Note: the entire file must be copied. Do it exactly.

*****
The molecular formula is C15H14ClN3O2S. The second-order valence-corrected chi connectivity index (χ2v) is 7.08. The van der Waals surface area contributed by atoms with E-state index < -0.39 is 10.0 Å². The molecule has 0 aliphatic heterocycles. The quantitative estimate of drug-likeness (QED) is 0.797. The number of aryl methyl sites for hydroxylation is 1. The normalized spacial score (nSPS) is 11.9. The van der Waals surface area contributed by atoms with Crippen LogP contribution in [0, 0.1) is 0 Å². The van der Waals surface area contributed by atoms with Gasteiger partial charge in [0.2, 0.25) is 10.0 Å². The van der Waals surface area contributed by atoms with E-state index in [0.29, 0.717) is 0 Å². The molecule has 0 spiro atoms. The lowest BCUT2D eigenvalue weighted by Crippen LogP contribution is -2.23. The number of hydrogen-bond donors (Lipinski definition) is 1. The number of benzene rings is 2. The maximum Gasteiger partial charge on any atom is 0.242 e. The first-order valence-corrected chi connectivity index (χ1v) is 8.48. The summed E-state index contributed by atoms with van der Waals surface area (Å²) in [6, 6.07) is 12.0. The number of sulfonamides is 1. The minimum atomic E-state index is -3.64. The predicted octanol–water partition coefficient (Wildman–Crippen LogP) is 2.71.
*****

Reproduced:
The molecular formula is C15H14ClN3O2S. The second-order valence-corrected chi connectivity index (χ2v) is 7.08. The van der Waals surface area contributed by atoms with E-state index < -0.39 is 10.0 Å². The molecule has 0 aliphatic heterocycles. The quantitative estimate of drug-likeness (QED) is 0.797. The number of aryl methyl sites for hydroxylation is 1. The normalized spacial score (nSPS) is 11.9. The van der Waals surface area contributed by atoms with Crippen LogP contribution in [0, 0.1) is 0 Å². The van der Waals surface area contributed by atoms with Gasteiger partial charge in [0.2, 0.25) is 10.0 Å². The van der Waals surface area contributed by atoms with E-state index in [0.29, 0.717) is 0 Å². The molecule has 0 spiro atoms. The lowest BCUT2D eigenvalue weighted by Crippen LogP contribution is -2.23. The number of hydrogen-bond donors (Lipinski definition) is 1. The number of benzene rings is 2. The maximum Gasteiger partial charge on any atom is 0.242 e. The first-order valence-corrected chi connectivity index (χ1v) is 8.48. The summed E-state index contributed by atoms with van der Waals surface area (Å²) in [6, 6.07) is 12.0. The number of sulfonamides is 1. The minimum atomic E-state index is -3.64. The predicted octanol–water partition coefficient (Wildman–Crippen LogP) is 2.71.